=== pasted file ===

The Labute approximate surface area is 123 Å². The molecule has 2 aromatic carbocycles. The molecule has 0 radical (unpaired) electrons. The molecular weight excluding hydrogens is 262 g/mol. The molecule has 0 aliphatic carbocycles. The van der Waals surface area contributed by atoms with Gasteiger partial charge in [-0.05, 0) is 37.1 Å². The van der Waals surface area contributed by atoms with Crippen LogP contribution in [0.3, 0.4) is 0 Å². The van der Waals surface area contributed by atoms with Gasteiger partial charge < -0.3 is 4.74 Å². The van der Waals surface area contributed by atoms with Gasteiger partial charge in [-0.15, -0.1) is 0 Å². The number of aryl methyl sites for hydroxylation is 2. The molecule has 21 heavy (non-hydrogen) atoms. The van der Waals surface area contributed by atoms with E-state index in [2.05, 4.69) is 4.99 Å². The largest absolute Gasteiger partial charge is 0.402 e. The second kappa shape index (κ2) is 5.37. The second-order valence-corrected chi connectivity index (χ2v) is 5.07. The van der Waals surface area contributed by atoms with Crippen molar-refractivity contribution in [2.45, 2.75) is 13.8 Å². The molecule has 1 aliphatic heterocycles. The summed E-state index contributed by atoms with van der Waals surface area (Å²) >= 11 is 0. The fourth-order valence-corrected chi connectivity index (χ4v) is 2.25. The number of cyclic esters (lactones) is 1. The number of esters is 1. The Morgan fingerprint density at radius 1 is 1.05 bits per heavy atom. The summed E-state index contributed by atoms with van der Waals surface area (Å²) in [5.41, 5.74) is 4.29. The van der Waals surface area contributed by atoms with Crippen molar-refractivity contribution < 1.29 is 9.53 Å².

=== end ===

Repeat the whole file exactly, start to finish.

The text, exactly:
The Labute approximate surface area is 123 Å². The molecule has 2 aromatic carbocycles. The molecule has 0 radical (unpaired) electrons. The molecular weight excluding hydrogens is 262 g/mol. The molecule has 0 aliphatic carbocycles. The van der Waals surface area contributed by atoms with Gasteiger partial charge in [-0.05, 0) is 37.1 Å². The van der Waals surface area contributed by atoms with Crippen LogP contribution in [0.3, 0.4) is 0 Å². The van der Waals surface area contributed by atoms with Gasteiger partial charge < -0.3 is 4.74 Å². The van der Waals surface area contributed by atoms with Gasteiger partial charge in [-0.15, -0.1) is 0 Å². The number of aryl methyl sites for hydroxylation is 2. The molecule has 21 heavy (non-hydrogen) atoms. The van der Waals surface area contributed by atoms with E-state index in [2.05, 4.69) is 4.99 Å². The largest absolute Gasteiger partial charge is 0.402 e. The second kappa shape index (κ2) is 5.37. The second-order valence-corrected chi connectivity index (χ2v) is 5.07. The van der Waals surface area contributed by atoms with Crippen molar-refractivity contribution in [2.45, 2.75) is 13.8 Å². The molecule has 1 aliphatic heterocycles. The summed E-state index contributed by atoms with van der Waals surface area (Å²) >= 11 is 0. The fourth-order valence-corrected chi connectivity index (χ4v) is 2.25. The number of cyclic esters (lactones) is 1. The number of esters is 1. The Morgan fingerprint density at radius 1 is 1.05 bits per heavy atom. The summed E-state index contributed by atoms with van der Waals surface area (Å²) in [5.41, 5.74) is 4.29. The van der Waals surface area contributed by atoms with Crippen molar-refractivity contribution < 1.29 is 9.53 Å².